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Tim Minchin: Why You Should Come & See ... Matilda, A Musical

By • West End
Tim Minchin is best known as an Australian comedian with a unique brand of musical comedy that, in just five years, has seen him develop win a Perrier Prize, become one of the biggest acts at the Edinburgh Festival and win a global following from various sell-out tours and TV appearances.

He is also an accomplished actor, writer and musician, who launched his career in Australia in theatre, which he now returns to, making his UK musical debut penning the music and lyrics for the world premiere of Matilda, A Musical.

The adaptation of Roald Dahl’s famous children’s book, a Royal Shakespeare Company commission, has a book by Dennis Kelly, is directed by Matthew Warchus, choreographed by Peter Darling, with musical supervision by Christoper Nightingale and a cast including Josie Walker, Lauren Ward, Paul Kaye, Bertie Carvel and three teams of children.


Roald Dahl’s story is hugely uplifting, and I think our version is true to that upliftingness with the gifts of song and dance, and lighting and magic and stuff. In previews, people seemed to be walking out on air. In fact, I would defy anyone - even a 40-year-old, rugby-playing alcoholic - to come and see it with his eight mates and not cry a couple of times and laugh a lot of times.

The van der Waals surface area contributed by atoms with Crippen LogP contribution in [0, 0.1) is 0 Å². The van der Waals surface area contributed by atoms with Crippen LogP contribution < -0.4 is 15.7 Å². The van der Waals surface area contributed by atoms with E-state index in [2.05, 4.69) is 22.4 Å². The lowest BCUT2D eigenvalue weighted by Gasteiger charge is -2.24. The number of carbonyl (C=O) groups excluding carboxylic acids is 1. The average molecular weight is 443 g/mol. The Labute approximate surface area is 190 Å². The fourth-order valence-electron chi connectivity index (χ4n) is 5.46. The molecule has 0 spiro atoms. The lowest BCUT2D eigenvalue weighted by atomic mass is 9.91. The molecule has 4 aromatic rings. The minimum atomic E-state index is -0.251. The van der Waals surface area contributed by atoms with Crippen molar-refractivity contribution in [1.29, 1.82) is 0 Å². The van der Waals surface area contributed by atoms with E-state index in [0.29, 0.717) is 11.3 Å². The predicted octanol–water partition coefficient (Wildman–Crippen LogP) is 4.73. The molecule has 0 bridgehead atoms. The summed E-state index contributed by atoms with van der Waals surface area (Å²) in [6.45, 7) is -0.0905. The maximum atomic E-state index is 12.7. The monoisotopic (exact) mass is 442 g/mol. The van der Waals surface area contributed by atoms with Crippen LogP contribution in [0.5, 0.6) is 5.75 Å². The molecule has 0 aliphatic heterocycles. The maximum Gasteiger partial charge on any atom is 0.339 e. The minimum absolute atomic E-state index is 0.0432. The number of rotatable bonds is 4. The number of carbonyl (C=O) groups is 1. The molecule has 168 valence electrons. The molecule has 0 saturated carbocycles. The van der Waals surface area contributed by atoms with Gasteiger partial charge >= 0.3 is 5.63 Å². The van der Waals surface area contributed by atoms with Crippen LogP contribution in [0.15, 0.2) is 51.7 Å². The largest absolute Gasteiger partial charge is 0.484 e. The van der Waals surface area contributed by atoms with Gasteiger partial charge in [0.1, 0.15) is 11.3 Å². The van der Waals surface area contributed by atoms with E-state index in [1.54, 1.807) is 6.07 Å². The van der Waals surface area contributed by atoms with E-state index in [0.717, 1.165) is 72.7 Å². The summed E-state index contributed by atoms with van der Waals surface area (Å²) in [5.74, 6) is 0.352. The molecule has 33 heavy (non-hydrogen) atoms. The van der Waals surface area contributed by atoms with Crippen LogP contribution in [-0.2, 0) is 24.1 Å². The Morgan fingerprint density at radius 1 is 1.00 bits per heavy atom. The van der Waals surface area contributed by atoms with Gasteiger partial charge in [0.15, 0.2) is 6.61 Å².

It’s about this little girl, Matilda, whose awful parents don’t have any idea that she’s a genius. She finds a friend in her primary school teacher, Miss Honey, and then has to help Miss Honey vanquish a common enemy in the most evil headmaster ever (played by Bertie Carvel). Then later Miss Honey gets the opportunity to help her back.

It’s Dahl so it’s got this completely anarchic sense of humour. It’s silly and dark, but it’s also really touching, and in some ways quite moving. The fact is these kids are kind of victims, and they overwhelm their oppressors and get to be kids again. There’s a lot of rejoicing in naughtiness, and rejoicing in rebellion.